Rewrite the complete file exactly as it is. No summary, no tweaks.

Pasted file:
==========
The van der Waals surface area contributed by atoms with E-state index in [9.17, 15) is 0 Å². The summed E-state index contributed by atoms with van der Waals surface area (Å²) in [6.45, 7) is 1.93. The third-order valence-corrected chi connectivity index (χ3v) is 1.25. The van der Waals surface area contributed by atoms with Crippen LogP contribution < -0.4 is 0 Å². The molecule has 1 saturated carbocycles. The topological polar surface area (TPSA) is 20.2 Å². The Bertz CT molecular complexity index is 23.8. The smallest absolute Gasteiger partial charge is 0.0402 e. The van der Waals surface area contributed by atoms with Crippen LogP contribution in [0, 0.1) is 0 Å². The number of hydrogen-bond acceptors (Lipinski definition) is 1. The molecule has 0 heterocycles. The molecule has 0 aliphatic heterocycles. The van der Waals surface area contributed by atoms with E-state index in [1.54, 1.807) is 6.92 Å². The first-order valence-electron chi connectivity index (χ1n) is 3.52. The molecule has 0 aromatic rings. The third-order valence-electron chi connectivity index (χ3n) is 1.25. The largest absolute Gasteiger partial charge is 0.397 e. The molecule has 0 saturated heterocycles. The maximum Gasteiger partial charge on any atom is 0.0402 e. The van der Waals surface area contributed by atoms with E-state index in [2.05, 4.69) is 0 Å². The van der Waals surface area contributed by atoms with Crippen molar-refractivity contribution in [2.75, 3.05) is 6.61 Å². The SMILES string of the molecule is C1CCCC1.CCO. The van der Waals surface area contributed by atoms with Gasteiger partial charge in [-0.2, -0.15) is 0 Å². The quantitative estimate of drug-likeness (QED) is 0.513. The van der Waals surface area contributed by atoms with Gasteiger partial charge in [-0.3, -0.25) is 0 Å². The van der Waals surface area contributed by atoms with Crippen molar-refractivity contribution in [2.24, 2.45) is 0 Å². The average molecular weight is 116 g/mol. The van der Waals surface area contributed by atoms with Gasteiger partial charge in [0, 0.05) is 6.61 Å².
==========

The van der Waals surface area contributed by atoms with E-state index in [9.17, 15) is 0 Å². The summed E-state index contributed by atoms with van der Waals surface area (Å²) in [6.45, 7) is 1.93. The third-order valence-corrected chi connectivity index (χ3v) is 1.25. The van der Waals surface area contributed by atoms with Crippen LogP contribution < -0.4 is 0 Å². The molecule has 1 saturated carbocycles. The topological polar surface area (TPSA) is 20.2 Å². The Bertz CT molecular complexity index is 23.8. The smallest absolute Gasteiger partial charge is 0.0402 e. The van der Waals surface area contributed by atoms with Crippen LogP contribution in [0, 0.1) is 0 Å². The number of hydrogen-bond acceptors (Lipinski definition) is 1. The molecule has 0 heterocycles. The molecule has 0 aliphatic heterocycles. The van der Waals surface area contributed by atoms with E-state index in [1.54, 1.807) is 6.92 Å². The first-order valence-electron chi connectivity index (χ1n) is 3.52. The molecule has 0 aromatic rings. The third-order valence-electron chi connectivity index (χ3n) is 1.25. The largest absolute Gasteiger partial charge is 0.397 e. The molecule has 0 saturated heterocycles. The maximum Gasteiger partial charge on any atom is 0.0402 e. The van der Waals surface area contributed by atoms with E-state index in [2.05, 4.69) is 0 Å². The van der Waals surface area contributed by atoms with Crippen molar-refractivity contribution in [2.75, 3.05) is 6.61 Å². The SMILES string of the molecule is C1CCCC1.CCO. The van der Waals surface area contributed by atoms with Gasteiger partial charge in [-0.2, -0.15) is 0 Å². The quantitative estimate of drug-likeness (QED) is 0.513. The van der Waals surface area contributed by atoms with Gasteiger partial charge in [-0.3, -0.25) is 0 Å². The van der Waals surface area contributed by atoms with Crippen molar-refractivity contribution in [2.24, 2.45) is 0 Å². The average molecular weight is 116 g/mol. The van der Waals surface area contributed by atoms with Gasteiger partial charge in [0, 0.05) is 6.61 Å².